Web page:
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Young Japanese are less likely to protest than previous generations due to fears of violence and heightened life pressures. If they do feel strongly about an issue, they'll have their say in an online space.
In the not-so-distant past, young Japanese people had a reputation for instigating violent protest movements.
Press images from the 1960s and 1970s showed confrontations between riot police and radical student groups in helmets and armed with bamboo poles. Batons were swung, improvised Molotov cocktails were hurled, and rioters' banners were torn down.
During these two decades, Japan saw a sharp rise in the number of demonstrations, about government policy, education reforms, the construction of Tokyo's Narita Airport, the US military presence in Japan, the Vietnam War and countless other issues.
The nation has a long history of violent insurrection against those in power.
One of the most shocking incidents of student violence occurred in October 1960, when an ultranationalist student named Otoya Yamaguchi, aged just 17 and wearing his school uniform under a jacket, managed to get on stage during a live television broadcast of an election debate in Tokyo.
Yamaguchi drew a short sword and stabbed Inejiro Asanuma, the chairman of the Japan Socialist Party. Asanuma later died of his injuries.
Yamaguchi committed suicide while awaiting trial and became a hero of right-wing Japanese politics. A graphic photo of the incident is considered one of the most famous images of the 20th century, and won a Pulitzer Prize.
Today, such an incident is virtually unthinkable, while the protests that do take place on the streets of Japan's cities are invariably small and peaceful. And they rarely involve young people.
As well as offering a contrast to the Japan of yesteryear, that lack of passion for philosophies or dearly-held ideals is in sharp contrast to the situations in other countries.
Young people were at the forefront of the Black Lives Matter campaign in the US, while students have been among the most vocal and aggressive opponents of Beijing's crackdown on civil and human rights in Hong Kong. Meanwhile, at just 18, Swedish activist Greta Thunberg has already become the face of the campaign against environmental degradation of the planet.
Kyoko Tominaga, an associate professor of social sciences at Kyoto's Ritsumeikan University, says her research indicates that interest in or motivation to take part in social movements is lower in Japan than in other countries.
Just 20% of young Japanese believe they can effect change in their society, the lowest figure among the nine countries surveyed, which included China, the US, South Korea and the UK.
"In our research in Japan, we asked about the protests in the 1960s and 1970s, but only 10% of people said they had a positive image of the violence that took place and the radical protesters, as opposed to more than 40% who had a negative image," Tominaga told DW.
The image of groups that were instrumental in the riots, such as Zenkyoto, a student organization that brought together communist and anarchists opposed to American imperialism, capitalism and even the tenets of Stalinism, was further tarnished when it emerged that internal power struggles had led to internecine violence and even deaths.
Tominaga says young Japanese are not apathetic in their outlook, but advances in technology have allowed them to take their protests into the virtual world.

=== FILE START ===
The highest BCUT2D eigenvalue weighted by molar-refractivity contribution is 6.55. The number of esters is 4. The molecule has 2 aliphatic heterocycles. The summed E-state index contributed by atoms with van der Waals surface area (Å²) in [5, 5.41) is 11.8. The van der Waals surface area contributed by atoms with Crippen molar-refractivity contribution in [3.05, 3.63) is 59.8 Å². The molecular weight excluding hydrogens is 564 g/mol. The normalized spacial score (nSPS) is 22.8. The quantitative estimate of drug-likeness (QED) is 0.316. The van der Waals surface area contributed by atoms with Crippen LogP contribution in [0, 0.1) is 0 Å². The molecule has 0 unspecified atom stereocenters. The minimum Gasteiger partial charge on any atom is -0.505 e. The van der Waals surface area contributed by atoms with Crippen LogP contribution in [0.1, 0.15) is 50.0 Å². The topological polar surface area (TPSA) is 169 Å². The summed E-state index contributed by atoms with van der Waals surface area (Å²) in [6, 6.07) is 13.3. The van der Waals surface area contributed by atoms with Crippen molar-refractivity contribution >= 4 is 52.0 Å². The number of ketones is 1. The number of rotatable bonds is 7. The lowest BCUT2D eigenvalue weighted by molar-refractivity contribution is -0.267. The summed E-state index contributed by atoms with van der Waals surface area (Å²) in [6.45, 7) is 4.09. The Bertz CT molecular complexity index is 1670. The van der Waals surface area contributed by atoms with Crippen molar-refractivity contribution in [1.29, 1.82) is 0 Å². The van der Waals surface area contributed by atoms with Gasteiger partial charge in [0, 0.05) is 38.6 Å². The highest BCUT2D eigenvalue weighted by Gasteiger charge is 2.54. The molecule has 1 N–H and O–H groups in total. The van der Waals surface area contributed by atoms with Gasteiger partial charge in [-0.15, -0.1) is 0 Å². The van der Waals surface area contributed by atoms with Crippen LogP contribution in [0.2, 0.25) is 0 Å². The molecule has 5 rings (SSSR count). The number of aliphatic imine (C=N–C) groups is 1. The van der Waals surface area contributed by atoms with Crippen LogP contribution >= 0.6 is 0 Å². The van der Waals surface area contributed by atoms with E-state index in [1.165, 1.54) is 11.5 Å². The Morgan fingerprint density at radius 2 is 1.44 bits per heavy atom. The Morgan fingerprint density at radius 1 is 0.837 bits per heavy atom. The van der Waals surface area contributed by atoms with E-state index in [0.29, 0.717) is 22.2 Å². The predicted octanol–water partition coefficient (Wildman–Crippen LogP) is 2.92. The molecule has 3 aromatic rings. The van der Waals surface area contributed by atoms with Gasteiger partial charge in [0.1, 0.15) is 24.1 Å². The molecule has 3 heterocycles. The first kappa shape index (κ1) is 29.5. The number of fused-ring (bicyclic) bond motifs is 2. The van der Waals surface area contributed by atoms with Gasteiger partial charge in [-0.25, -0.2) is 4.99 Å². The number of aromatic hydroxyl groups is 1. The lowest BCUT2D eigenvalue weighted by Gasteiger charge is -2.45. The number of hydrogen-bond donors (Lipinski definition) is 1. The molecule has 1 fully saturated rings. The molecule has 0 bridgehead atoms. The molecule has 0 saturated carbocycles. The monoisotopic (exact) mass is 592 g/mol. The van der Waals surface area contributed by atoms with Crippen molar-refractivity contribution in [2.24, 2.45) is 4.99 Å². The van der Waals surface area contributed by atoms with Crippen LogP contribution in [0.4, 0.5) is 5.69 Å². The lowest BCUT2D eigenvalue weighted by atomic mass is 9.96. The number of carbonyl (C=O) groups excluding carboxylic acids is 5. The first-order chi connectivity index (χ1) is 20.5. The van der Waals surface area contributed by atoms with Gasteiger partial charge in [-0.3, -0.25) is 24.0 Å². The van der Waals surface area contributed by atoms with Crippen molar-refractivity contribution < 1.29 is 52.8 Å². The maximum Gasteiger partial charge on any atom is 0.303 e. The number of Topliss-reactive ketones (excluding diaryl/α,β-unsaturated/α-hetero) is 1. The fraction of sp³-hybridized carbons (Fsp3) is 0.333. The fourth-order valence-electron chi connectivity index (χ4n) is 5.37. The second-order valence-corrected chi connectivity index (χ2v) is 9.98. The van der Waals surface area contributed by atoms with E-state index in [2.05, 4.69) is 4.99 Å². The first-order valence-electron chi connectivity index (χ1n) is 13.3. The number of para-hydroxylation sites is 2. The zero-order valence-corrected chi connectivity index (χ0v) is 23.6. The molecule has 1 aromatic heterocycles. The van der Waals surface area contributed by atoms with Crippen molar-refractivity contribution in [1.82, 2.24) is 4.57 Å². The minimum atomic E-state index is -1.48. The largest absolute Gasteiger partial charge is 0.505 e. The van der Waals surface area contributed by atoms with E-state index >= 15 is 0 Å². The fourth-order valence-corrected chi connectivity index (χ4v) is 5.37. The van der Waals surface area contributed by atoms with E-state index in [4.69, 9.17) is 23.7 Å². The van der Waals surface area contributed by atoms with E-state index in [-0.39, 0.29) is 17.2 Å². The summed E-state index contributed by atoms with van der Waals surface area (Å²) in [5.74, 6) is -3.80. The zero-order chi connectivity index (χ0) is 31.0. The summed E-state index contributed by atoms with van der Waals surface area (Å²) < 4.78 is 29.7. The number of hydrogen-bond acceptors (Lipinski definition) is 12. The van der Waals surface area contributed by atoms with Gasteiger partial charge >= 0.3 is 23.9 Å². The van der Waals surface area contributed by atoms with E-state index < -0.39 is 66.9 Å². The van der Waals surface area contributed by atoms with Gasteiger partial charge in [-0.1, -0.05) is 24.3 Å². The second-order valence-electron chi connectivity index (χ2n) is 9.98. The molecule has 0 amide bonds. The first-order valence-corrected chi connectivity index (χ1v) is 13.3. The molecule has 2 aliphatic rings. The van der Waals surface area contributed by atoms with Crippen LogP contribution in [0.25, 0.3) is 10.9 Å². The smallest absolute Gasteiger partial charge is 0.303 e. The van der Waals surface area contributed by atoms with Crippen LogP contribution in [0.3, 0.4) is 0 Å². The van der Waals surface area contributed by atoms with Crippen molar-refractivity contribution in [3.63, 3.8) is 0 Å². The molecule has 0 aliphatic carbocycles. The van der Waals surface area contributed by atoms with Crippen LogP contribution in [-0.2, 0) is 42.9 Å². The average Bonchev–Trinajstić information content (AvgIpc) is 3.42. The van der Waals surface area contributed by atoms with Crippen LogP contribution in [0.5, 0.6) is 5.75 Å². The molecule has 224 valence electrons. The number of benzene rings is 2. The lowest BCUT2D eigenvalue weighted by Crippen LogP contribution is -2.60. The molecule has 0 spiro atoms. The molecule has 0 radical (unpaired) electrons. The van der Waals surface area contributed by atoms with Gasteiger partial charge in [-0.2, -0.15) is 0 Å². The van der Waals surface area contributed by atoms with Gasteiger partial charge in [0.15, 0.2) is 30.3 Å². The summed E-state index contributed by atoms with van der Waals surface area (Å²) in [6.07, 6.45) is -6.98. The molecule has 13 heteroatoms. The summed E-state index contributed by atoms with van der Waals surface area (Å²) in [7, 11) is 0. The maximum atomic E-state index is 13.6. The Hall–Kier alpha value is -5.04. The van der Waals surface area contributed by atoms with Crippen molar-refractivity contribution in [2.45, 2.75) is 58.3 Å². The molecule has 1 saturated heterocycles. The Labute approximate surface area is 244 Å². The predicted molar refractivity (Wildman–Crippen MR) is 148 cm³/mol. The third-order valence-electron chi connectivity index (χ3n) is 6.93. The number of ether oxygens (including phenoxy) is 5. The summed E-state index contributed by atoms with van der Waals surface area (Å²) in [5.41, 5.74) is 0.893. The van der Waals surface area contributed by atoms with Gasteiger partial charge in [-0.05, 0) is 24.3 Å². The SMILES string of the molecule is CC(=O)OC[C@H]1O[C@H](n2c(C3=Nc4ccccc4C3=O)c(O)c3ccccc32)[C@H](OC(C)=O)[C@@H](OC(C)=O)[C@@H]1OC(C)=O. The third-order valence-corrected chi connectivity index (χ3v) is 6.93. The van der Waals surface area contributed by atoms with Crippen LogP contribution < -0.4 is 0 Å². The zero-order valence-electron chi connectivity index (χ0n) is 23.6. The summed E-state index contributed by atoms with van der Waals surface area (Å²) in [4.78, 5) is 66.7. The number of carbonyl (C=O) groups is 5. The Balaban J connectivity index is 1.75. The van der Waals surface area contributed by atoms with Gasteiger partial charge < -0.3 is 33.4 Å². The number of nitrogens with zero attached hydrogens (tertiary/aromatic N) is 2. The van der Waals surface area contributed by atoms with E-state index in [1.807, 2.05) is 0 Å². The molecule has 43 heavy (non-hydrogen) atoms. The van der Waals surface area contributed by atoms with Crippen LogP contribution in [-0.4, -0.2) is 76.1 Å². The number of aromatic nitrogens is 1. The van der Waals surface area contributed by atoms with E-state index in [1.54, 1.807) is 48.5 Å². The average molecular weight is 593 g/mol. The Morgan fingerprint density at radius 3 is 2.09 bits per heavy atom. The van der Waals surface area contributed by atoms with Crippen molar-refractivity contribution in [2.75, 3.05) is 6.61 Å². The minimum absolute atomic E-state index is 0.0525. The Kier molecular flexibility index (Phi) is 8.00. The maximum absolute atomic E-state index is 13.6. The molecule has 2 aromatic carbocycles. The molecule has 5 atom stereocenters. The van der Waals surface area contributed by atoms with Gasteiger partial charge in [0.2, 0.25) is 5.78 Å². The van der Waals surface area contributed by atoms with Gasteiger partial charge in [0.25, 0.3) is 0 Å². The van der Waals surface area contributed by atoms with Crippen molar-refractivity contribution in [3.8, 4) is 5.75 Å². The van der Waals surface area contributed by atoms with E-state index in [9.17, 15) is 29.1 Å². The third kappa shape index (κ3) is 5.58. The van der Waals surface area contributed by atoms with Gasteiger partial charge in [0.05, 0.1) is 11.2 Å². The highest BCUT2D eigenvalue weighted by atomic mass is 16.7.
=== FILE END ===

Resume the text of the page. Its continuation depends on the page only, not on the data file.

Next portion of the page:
"I think there are plenty of people who are interested in political or social issues and they are taking their protests online, to websites like change.org or promoting consumer activism," she said.
Another consideration for many is concern over job prospects and the need to study to get the qualifications they will need in an increasingly competitive labor market.
"I have opinions on issues, but everyone is too busy trying to get by, with studies or a part-time job to pay for university, that there is no time to take part in movements or protests," said Issei Izawa, a second-year student at a university in Tokyo.
"I also think that people look around them and realize that, actually, things could be a lot worse," he said.
"As a student, I'm getting an education that should help me get the job I want, so I will have enough money. It may not be a huge amount and I may never be rich, but it will be enough to live on," he added.
"I see a lot of middle-aged men working at 24-hour stores who have probably lost jobs that they thought were safe until their retirement, and now their futures look very uncertain, especially if they have a family," he said.
"I do not want to get involved in anything that might cause trouble as I have to think about my future."
Makoto Watanabe, a professor of communications at Hokkaido Bunkyo University, agrees that many young Japanese are wrapped up in their own worlds and really only worry about matters that immediately impact their lives.
"The students that I speak with know about activism in other parts of the world, but they don't get involved because they don't think those issues affect them," Watanabe told DW.
"I would say that this problem actually goes back to their parents' generation," he added.
"These were the people who grew up during the years of Japan's 'bubble economy' after the years of demonstrations and violence, so they were satisfied with the new status quo that emerged in Japanese society."
"That makes young people today the second generation of those largely apolitical citizens who are happy as long as their mobile phones can be plugged in," he said.
"They do not protest or speak out due to a sense of despair. Nothing they say or do will change Japanese politics. Nothing will alter the control that big business exerts over life here. There is no point in protesting. Their world has shrunk."